When a law and the system are directly contrary to the economic interest of the people; they will fail and cause several vicious cycles. System has to be such that the businessman has a vested interest in the growth & stability of Indian economy. Such a system will cause several virtuous cycles. This hypothesis has been proved by good liberalisation of Indian economy since 1991.
6. Rupee Value:
It should be the Primary Goal of Ministry of Finance (MOF) & RBI to preserve the value of the Rupee. Both the Regulators have ignored following: External value of Rupee & Internal value of Rupee are two sides of the same coin. If there is inflation (fall in internal value); there is bound to be depreciation of rupee value on the external front. Inflation is the cause & Rupee depreciation is the effect.
In the years 2011 & 2012, Rupee depreciated from Rs. 45/ $ to
Rs. 56 / $. This caused huge increase in the cost of imported crude oil, increase in transport costs & general inflation all over the country’s economy. Rupee depreciation was the cause & inflation was the effect.
“Cause, effect, cause” become a vicious cycle – continuously taking down the value of Rupee.
Both regulators are considering external and internal value of Rupee as two separate matters. They are trying to manage these values separately and failing.
If maintenance of Rupee value was the primary goal under FEMA for both regulators; they have failed. But it is not their goal if we go by the preamble to FEMA.
7. Loss for the Country:
In the year 1947, 10 grammes of gold cost Rs. 88. Today it costs
Rs. 30,000. Which means Rupee has depreciated to 1/340 (one upon three hundred & fortieth) of its value. (Percentages lose all their meanings at this scale.)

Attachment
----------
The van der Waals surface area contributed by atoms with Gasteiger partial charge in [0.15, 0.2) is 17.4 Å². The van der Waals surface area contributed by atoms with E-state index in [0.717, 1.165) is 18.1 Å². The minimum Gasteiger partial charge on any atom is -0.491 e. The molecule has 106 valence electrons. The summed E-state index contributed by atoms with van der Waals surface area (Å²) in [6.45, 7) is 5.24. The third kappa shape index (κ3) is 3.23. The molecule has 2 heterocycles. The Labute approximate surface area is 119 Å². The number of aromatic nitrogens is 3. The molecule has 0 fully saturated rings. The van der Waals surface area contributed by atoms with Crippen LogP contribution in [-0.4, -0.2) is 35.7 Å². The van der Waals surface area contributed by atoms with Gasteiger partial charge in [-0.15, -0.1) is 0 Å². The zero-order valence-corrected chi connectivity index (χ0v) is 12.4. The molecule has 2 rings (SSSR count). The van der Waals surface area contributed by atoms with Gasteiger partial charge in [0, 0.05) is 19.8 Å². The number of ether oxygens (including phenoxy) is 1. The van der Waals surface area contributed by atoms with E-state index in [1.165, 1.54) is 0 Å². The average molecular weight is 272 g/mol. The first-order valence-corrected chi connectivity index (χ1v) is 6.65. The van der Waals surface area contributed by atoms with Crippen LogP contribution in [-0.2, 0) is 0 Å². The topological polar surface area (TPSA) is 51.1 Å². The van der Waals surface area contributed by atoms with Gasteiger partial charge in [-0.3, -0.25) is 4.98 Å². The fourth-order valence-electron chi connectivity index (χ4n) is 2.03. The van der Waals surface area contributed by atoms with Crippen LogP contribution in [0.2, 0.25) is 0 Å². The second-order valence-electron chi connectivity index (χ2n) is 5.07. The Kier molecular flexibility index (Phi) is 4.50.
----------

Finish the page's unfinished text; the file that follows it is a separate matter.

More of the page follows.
It is recognised by U.N. and economists that market value of the Rupee is one third of its purchasing power value (PPP).
This means Adverse Terms of Trade for India.
This means Continuous Trade Deficit for India – since 1947 to 2012.
We repeat: Under valuation of Rupee is the Cause for Trade deficit – just as Trade deficit is the cause for depreciation of Rupee. (This issue needs in depth discussion. We know the objections that regulators & economists take to this submission.)
The Goal under the new law on Foreign Exchange should be: It will be the responsibility of both the regulators to reverse the Adverse Terms of Trade & stop abundant losses that Indian economy is suffering today.
8. Investors’ Loss:
Continuously falling Rupee also means that everyone who invests in India is a loser. Who are the investors in India?
8.1 Biggest investors in India are the Indian Residents. Our existing Indian wealth may be $/Rs. X trillions. Our annual savings are $ 400 billions or more. Nobody pays attention to Indian Residents and we look for all the ways to attract FII & FDI.
Rupee continuously depreciates in India & outside India. We have prohibited the Residents from investing abroad. And then we assume, this part of the total capital is taken care of. Kings used to force free labour. GOI forces free capital.
8.2 We have negative real rate of interest. While the person who saves in Indian Rupee suffers a real loss of interest, we tax him. Finance Ministry is shouting again & again to reduce the interest.
Then they wonder why Indians are importing gold!
In our submission, import of gold means – Indian saver says: “We have no faith in this Government’s Rupee. We are sending our money out of India and replacing it with an international currency.”
Any restrictions on import of gold will only escalate smuggling with its inherent problems. The only way gold import can be reduced is: MOF & RBI have to stabilise internal & external value of Rupee.
Look after Indian Residents if we want Indian Capital Controls to succeed.
8.3 How USA can get loans @ 0%?
In USA the Government is the biggest borrower. And it does not borrow from the U.S. public – which does not save. USA as a whole is borrowing from rest of the world. It is in their vested interest to force the lenders a “NIL” rate of interest.
Our Central Government tells us to reduce rate of interest. They do not realise the dangers of antagonising Indian saver. The dangers are: Indian saver runs away from Rupee. He either sends his capital abroad, or buys gold or invests in real estate. Indian scarce capital going away from Indian industry & business. And then we go abroad for loans & investments.